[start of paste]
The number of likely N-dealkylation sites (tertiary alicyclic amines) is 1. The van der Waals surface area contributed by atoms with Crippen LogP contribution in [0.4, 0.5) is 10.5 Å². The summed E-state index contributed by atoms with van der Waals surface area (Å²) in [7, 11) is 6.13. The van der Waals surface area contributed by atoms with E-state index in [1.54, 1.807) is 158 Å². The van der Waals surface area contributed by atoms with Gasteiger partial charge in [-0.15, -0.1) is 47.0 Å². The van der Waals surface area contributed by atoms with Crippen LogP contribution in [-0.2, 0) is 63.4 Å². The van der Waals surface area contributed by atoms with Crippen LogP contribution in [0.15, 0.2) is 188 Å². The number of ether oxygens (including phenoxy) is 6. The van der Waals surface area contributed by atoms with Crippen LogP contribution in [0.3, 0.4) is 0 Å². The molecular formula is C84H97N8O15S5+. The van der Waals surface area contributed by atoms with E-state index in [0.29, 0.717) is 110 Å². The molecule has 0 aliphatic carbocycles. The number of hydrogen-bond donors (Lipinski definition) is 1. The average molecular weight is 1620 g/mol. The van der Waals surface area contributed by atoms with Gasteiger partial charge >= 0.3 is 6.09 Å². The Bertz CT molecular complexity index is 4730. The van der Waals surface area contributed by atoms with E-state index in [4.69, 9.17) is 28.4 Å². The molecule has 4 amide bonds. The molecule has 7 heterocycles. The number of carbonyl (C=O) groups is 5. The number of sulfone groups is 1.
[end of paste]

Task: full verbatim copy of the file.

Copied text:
The number of likely N-dealkylation sites (tertiary alicyclic amines) is 1. The van der Waals surface area contributed by atoms with Crippen LogP contribution in [0.4, 0.5) is 10.5 Å². The summed E-state index contributed by atoms with van der Waals surface area (Å²) in [7, 11) is 6.13. The van der Waals surface area contributed by atoms with E-state index in [1.54, 1.807) is 158 Å². The van der Waals surface area contributed by atoms with Gasteiger partial charge in [-0.15, -0.1) is 47.0 Å². The van der Waals surface area contributed by atoms with Crippen LogP contribution in [-0.2, 0) is 63.4 Å². The van der Waals surface area contributed by atoms with Crippen LogP contribution in [0.15, 0.2) is 188 Å². The number of ether oxygens (including phenoxy) is 6. The van der Waals surface area contributed by atoms with Crippen LogP contribution in [0.3, 0.4) is 0 Å². The molecular formula is C84H97N8O15S5+. The van der Waals surface area contributed by atoms with E-state index in [0.29, 0.717) is 110 Å². The molecule has 0 aliphatic carbocycles. The number of hydrogen-bond donors (Lipinski definition) is 1. The average molecular weight is 1620 g/mol. The van der Waals surface area contributed by atoms with Gasteiger partial charge >= 0.3 is 6.09 Å². The Bertz CT molecular complexity index is 4730. The van der Waals surface area contributed by atoms with E-state index in [4.69, 9.17) is 28.4 Å². The molecule has 4 amide bonds. The molecule has 7 heterocycles. The number of carbonyl (C=O) groups is 5. The number of sulfone groups is 1.